Between the covers of his new book, Dauble reconstructs the Columbia and its feeder streams between Celilo and Kettle Falls from the ground up. The first chapter explains how geology has determined the look and feel of the fish's universe. He rewinds time from tribal culture to the period of contact, from opportunistic naturalists like Meriwether Lewis and Alexander Ross to the legendary initial scientific survey conducted by Charles Gilbert and Barton Everman in 1893. He summarizes the environmental factors that have so violently altered that initial picture, and is not afraid to challenge curious readers with cogent explanations of the baseline technical measurements that determine which fish can survive in our present conditions.
The meat of Dauble's book is the key he has developed to identify all the fishes likely to be caught within the limits of this territory, followed by accounts of the natural history of each species. The key would have allowed Alice Ignace to count the three distinct kinds of teeth inside the oral cavity of her uncle's jawless catch and identify them as Pacific lamprey, Lampetra tridentata. The species accounts, besides relating the life cycles of fish both familiar and strange, are peppered with surprising facts, humorous asides, and many nods to all the descendents of Isaac Walton who still want to outwit what's in the water so they can enjoy it for supper. "I hope this book will be stored in you tackle box as a ready guide," Dauble writes. "It should be taken along during excursions to rivers and lakes, similar to a favorite hat."
A quick glance at the way Dauble treats our native bull trout reveals the breadth of his approach. He begins his account by separating this inland species from the anadromous and more northern Dolly Varden acknowledging their similar appearance, and touching on the polka-dotted dress pattern that for years was applied to both of these char family fish. He explains how habitat fragmentation and degradation have ground away at traditional bull trout range, and names the rivers that still maintain viable populations. With a fisherman's eye, he reconstructs the deep, cool pools littered with woody debris favored by adult bull trout, and the slow side channels and shallow near-shore gravel bars frequented by young of the year. He lists the Washington and Oregon sport records for length and weight, at the same time making clear that since bull trout are relatively easy to catch, they can be subject to over-harvest. Ethical fishermen, in other words, must be aware of what's around them.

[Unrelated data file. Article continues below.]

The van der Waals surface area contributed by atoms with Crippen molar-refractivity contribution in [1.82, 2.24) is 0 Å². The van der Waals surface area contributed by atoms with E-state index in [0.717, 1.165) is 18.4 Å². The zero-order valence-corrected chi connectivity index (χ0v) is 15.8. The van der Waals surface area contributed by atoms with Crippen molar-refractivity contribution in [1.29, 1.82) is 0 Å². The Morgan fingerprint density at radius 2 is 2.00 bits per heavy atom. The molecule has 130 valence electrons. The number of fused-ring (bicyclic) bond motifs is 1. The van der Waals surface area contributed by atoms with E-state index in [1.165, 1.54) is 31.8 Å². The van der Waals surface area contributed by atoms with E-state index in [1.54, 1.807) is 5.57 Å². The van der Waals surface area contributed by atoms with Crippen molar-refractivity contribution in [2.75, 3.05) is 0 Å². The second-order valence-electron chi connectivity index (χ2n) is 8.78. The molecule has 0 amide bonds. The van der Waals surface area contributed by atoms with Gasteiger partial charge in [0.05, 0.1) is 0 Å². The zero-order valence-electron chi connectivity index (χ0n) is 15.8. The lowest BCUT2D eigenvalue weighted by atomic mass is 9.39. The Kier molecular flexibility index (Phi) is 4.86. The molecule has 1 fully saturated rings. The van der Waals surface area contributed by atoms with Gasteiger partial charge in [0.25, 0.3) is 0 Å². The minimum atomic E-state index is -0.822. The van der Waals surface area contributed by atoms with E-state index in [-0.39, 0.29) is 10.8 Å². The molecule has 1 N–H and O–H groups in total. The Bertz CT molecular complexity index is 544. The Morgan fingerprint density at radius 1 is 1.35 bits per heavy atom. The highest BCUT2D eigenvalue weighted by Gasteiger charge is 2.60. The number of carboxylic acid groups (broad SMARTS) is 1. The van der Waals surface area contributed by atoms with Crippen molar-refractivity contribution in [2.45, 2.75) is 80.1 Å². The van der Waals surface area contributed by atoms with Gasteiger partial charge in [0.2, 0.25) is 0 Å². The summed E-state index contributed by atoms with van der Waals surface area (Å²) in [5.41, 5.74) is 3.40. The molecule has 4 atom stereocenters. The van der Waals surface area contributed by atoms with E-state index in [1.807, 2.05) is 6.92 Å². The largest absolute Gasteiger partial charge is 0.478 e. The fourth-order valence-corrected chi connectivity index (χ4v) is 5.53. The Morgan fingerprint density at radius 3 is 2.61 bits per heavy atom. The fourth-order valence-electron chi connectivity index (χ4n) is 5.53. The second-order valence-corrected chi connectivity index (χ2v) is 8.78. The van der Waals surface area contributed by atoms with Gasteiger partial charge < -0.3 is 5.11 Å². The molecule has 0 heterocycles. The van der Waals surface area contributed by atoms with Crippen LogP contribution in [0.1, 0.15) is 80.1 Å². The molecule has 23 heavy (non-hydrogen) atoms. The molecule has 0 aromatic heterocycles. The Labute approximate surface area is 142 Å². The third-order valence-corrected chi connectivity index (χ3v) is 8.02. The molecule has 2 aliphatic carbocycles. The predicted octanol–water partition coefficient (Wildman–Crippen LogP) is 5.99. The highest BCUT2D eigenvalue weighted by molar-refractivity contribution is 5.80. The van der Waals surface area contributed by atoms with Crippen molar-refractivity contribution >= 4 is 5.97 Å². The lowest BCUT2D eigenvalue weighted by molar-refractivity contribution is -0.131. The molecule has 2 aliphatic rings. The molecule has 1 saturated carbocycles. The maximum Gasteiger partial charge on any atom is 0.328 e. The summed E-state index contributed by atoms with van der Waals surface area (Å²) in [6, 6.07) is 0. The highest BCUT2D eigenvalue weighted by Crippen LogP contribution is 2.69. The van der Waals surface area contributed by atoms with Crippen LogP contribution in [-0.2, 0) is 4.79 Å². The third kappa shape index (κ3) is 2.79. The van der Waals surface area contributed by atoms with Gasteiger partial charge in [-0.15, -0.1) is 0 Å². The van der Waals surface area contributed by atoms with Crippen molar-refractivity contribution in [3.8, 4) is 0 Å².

Within the same account, Dauble employs a biologist's precision to mark the water temperature required for successful bull trout spawning, then the period of egg development, growth rates, and how as individual size increases, their food intakes shifts from aquatic insect larvae to fish. In conclusion, he combines all his experience to stress the need for an effective conservation plan that includes this threatened native species.
It doesn't take too many detailed life histories like this to leave even rank amateurs anxious to count scales along the lateral line of the next trout that falls into their hands. They might want to ponder why cutthroats, unlike rainbows, rarely become established outside their native range, or to nod their heads in slow comprehension when absorbing the fact that a greater rod-to-cone cell ratio in the retinas of brown trout, which allow this species to see more clearly in the slow, muddy water of their native European rivers, might work as an advantage in many of our own altered drainages. With his multiple sources, clear organization, and confident pen, Dauble has created a guidebook for anyone who wants to peer into the liquid soul of the Inland Northwest. "Life is too short," he insists, "for anyone not to have a book on fishes."
Illustration: Pacific lamprey, by Emily Nisbet.